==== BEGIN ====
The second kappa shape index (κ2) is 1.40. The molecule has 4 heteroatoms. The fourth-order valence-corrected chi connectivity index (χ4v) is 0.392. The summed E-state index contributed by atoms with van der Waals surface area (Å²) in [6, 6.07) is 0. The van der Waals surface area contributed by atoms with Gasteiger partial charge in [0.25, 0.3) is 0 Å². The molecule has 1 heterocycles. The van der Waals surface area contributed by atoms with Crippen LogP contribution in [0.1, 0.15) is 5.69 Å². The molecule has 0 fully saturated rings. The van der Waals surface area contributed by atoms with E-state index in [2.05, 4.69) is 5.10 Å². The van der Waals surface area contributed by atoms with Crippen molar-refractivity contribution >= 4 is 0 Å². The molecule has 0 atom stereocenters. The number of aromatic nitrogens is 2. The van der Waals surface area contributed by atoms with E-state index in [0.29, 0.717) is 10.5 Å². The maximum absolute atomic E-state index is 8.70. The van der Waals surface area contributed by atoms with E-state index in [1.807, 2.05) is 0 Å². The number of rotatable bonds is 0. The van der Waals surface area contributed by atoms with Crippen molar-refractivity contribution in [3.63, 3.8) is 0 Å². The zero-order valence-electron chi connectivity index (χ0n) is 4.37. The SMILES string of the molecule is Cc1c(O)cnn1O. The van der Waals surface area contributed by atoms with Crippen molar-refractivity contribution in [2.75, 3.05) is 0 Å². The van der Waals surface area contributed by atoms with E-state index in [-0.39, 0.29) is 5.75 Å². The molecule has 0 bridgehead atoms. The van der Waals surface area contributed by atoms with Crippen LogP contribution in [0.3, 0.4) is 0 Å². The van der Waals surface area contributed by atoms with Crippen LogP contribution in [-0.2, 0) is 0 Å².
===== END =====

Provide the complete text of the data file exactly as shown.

The second kappa shape index (κ2) is 1.40. The molecule has 4 heteroatoms. The fourth-order valence-corrected chi connectivity index (χ4v) is 0.392. The summed E-state index contributed by atoms with van der Waals surface area (Å²) in [6, 6.07) is 0. The van der Waals surface area contributed by atoms with Gasteiger partial charge in [0.25, 0.3) is 0 Å². The molecule has 1 heterocycles. The van der Waals surface area contributed by atoms with Crippen LogP contribution in [0.1, 0.15) is 5.69 Å². The molecule has 0 fully saturated rings. The van der Waals surface area contributed by atoms with E-state index in [2.05, 4.69) is 5.10 Å². The van der Waals surface area contributed by atoms with Crippen molar-refractivity contribution >= 4 is 0 Å². The molecule has 0 atom stereocenters. The number of aromatic nitrogens is 2. The van der Waals surface area contributed by atoms with E-state index in [0.29, 0.717) is 10.5 Å². The maximum absolute atomic E-state index is 8.70. The van der Waals surface area contributed by atoms with E-state index in [1.807, 2.05) is 0 Å². The number of rotatable bonds is 0. The van der Waals surface area contributed by atoms with Crippen molar-refractivity contribution in [3.63, 3.8) is 0 Å². The zero-order valence-electron chi connectivity index (χ0n) is 4.37. The SMILES string of the molecule is Cc1c(O)cnn1O. The van der Waals surface area contributed by atoms with Crippen molar-refractivity contribution in [2.75, 3.05) is 0 Å². The van der Waals surface area contributed by atoms with E-state index in [-0.39, 0.29) is 5.75 Å². The molecule has 0 bridgehead atoms. The van der Waals surface area contributed by atoms with Crippen LogP contribution in [0.3, 0.4) is 0 Å². The van der Waals surface area contributed by atoms with Crippen LogP contribution in [-0.2, 0) is 0 Å².